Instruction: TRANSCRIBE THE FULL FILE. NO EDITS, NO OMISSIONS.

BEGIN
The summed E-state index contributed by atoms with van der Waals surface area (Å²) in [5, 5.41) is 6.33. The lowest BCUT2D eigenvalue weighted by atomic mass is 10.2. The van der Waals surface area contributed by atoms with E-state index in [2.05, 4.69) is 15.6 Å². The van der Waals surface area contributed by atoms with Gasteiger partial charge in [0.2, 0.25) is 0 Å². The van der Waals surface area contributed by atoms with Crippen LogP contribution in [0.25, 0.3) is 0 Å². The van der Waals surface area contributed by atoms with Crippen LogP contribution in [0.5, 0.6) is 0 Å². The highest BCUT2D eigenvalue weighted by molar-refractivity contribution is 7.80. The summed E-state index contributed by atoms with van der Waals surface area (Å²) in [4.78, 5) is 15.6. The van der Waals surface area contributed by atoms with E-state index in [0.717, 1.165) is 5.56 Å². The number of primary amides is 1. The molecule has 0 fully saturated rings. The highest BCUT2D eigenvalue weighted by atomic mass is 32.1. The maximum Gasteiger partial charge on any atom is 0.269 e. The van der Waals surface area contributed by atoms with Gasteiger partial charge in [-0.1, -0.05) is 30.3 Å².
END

The summed E-state index contributed by atoms with van der Waals surface area (Å²) in [5, 5.41) is 6.33. The lowest BCUT2D eigenvalue weighted by atomic mass is 10.2. The van der Waals surface area contributed by atoms with E-state index in [2.05, 4.69) is 15.6 Å². The van der Waals surface area contributed by atoms with Gasteiger partial charge in [0.2, 0.25) is 0 Å². The van der Waals surface area contributed by atoms with Crippen LogP contribution in [0.25, 0.3) is 0 Å². The van der Waals surface area contributed by atoms with Crippen LogP contribution in [0.5, 0.6) is 0 Å². The highest BCUT2D eigenvalue weighted by molar-refractivity contribution is 7.80. The summed E-state index contributed by atoms with van der Waals surface area (Å²) in [4.78, 5) is 15.6. The van der Waals surface area contributed by atoms with E-state index in [0.717, 1.165) is 5.56 Å². The number of primary amides is 1. The molecule has 0 fully saturated rings. The highest BCUT2D eigenvalue weighted by atomic mass is 32.1. The maximum Gasteiger partial charge on any atom is 0.269 e. The van der Waals surface area contributed by atoms with Gasteiger partial charge in [-0.1, -0.05) is 30.3 Å².